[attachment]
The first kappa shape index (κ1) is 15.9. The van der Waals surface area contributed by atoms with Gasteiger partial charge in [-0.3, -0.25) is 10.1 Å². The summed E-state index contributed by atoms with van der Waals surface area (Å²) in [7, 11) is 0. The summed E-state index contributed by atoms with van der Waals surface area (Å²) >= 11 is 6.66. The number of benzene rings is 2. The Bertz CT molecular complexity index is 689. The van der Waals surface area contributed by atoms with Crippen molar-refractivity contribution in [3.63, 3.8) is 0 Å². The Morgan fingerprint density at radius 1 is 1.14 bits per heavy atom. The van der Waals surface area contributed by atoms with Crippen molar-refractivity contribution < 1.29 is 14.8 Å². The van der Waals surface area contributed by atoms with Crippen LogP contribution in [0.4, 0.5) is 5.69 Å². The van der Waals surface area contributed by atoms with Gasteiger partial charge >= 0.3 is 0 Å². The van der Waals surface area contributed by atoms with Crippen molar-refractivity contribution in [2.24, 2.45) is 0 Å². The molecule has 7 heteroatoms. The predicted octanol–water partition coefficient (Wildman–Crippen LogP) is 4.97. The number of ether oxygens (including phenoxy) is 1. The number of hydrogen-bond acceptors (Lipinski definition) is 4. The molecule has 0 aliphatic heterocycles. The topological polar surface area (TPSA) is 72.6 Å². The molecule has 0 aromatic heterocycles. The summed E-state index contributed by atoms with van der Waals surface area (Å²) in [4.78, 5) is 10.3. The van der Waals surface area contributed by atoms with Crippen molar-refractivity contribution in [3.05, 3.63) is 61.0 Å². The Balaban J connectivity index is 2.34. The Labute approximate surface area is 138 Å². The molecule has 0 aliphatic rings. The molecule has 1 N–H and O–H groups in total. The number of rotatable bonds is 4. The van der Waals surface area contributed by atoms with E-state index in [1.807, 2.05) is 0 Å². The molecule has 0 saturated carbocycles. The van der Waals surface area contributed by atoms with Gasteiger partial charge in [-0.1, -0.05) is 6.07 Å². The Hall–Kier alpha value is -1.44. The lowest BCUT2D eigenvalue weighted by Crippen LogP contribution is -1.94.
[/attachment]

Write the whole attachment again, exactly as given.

The first kappa shape index (κ1) is 15.9. The van der Waals surface area contributed by atoms with Gasteiger partial charge in [-0.3, -0.25) is 10.1 Å². The summed E-state index contributed by atoms with van der Waals surface area (Å²) in [7, 11) is 0. The summed E-state index contributed by atoms with van der Waals surface area (Å²) >= 11 is 6.66. The number of benzene rings is 2. The Bertz CT molecular complexity index is 689. The van der Waals surface area contributed by atoms with Crippen molar-refractivity contribution in [3.63, 3.8) is 0 Å². The Morgan fingerprint density at radius 1 is 1.14 bits per heavy atom. The van der Waals surface area contributed by atoms with Crippen molar-refractivity contribution < 1.29 is 14.8 Å². The van der Waals surface area contributed by atoms with Crippen LogP contribution in [0.4, 0.5) is 5.69 Å². The van der Waals surface area contributed by atoms with Gasteiger partial charge >= 0.3 is 0 Å². The van der Waals surface area contributed by atoms with Crippen molar-refractivity contribution in [2.24, 2.45) is 0 Å². The molecule has 7 heteroatoms. The predicted octanol–water partition coefficient (Wildman–Crippen LogP) is 4.97. The number of ether oxygens (including phenoxy) is 1. The number of hydrogen-bond acceptors (Lipinski definition) is 4. The molecule has 0 aliphatic heterocycles. The topological polar surface area (TPSA) is 72.6 Å². The molecule has 0 aromatic heterocycles. The summed E-state index contributed by atoms with van der Waals surface area (Å²) in [4.78, 5) is 10.3. The van der Waals surface area contributed by atoms with Crippen molar-refractivity contribution in [3.05, 3.63) is 61.0 Å². The Balaban J connectivity index is 2.34. The Labute approximate surface area is 138 Å². The molecule has 0 aliphatic rings. The molecule has 1 N–H and O–H groups in total. The number of rotatable bonds is 4. The van der Waals surface area contributed by atoms with E-state index in [1.807, 2.05) is 0 Å². The molecule has 0 saturated carbocycles. The van der Waals surface area contributed by atoms with Gasteiger partial charge in [-0.1, -0.05) is 6.07 Å². The Hall–Kier alpha value is -1.44. The lowest BCUT2D eigenvalue weighted by Crippen LogP contribution is -1.94.